Israeli forces surrounded the Gaza Strip after Oct. 7 and began a campaign of retaliatory strikes, first by air and then with boots on the ground, to eliminate Hamas. Thousands of Gazan civilians have seen their own lives upended in this ongoing conflict, with thousands killed, wounded, and driven out of their homes.

The Gaza Health Ministry has concluded more than 33,000 people have been killed in the fighting in the territory since Oct. 7. The health ministry, a fixture of the local Gazan government which is officially controlled by Hamas, does not clearly distinguish whether those killed are civilians or combatants and their casualty figures are difficult to independently confirm in an active warzone.

The Israeli military campaign in Gaza has seen pushback on the world stage, with the South African government arguing before the International Court of Justice that Israel is committing genocide.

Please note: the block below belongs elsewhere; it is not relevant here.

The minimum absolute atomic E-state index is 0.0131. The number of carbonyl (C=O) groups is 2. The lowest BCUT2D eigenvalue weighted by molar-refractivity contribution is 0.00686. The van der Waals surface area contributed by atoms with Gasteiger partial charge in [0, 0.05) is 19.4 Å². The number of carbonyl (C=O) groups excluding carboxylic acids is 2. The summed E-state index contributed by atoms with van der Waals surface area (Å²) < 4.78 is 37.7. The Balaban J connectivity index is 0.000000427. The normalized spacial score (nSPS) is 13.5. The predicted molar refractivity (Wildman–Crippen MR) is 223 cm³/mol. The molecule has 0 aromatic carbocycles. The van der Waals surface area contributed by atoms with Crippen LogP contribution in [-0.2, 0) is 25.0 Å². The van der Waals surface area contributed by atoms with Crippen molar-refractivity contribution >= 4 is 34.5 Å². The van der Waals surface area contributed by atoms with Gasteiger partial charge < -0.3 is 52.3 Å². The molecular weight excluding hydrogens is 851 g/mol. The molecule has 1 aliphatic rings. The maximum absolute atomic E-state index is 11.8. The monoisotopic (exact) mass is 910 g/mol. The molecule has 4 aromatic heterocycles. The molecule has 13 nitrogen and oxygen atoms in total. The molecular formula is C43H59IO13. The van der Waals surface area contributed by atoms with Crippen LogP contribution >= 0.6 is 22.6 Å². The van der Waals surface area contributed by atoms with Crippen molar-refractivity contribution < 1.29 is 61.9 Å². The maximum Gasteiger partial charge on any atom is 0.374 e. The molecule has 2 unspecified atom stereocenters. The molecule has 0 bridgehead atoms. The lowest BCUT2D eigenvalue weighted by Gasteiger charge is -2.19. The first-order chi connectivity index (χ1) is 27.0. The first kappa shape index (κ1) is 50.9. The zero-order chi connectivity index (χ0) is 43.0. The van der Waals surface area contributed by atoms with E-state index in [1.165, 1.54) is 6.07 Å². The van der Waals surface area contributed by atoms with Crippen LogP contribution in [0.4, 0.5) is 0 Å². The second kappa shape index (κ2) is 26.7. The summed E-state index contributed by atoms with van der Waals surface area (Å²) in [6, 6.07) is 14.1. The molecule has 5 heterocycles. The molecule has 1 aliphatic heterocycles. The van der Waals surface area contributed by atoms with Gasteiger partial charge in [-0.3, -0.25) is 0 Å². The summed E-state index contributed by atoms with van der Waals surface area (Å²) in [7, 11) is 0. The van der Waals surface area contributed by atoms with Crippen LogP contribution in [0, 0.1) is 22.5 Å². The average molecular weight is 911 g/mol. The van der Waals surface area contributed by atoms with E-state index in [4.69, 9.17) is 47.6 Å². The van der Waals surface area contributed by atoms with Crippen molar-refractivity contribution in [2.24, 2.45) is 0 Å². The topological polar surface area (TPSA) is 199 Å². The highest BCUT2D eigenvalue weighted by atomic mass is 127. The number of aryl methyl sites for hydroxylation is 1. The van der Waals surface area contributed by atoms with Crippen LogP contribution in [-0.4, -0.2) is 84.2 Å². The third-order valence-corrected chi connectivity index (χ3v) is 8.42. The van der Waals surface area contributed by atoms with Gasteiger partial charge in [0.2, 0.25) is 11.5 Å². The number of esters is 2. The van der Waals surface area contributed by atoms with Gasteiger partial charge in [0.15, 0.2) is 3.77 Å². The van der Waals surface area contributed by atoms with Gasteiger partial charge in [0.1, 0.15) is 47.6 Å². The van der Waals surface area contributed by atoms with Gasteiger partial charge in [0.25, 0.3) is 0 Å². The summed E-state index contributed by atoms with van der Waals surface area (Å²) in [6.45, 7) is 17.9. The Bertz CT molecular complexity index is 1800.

President Joe Biden has also raised concern about the flow of humanitarian aid into the Gaza Strip and said Israel “has not done enough to protect aid workers” after Israeli forces struck a humanitarian aid convoy last week, killing seven civilians.

NTD Photo
Malki Shem-Tov discusses his son Omer’s Oct. 7, 2023 kidnapping in an interview on April 4, 2024. (Tal Atzmon/NTD)

“I believe the time passing, that’s become actually the danger of the whole situation,” Malki Shem-Tov said. “Because of this routine, countries start to see the situation from also the other side and the world’s mind change.”

Within Israel, protest movements have grown critical of Israeli Prime Minister Benjamin Netanyahu, with some arguing that his mission to free the Oct. 7 hostages has taken a back seat to another wartime objective to outright defeat Hamas. Some of the growing protests have called for new elections to replace the current Israeli government.

Mr. Malki Shem-Tov said he’s not aware of all the behind-the-scenes negotiations to win the release of the hostages, but he’s worried about the prospects for a deal after six months of waiting.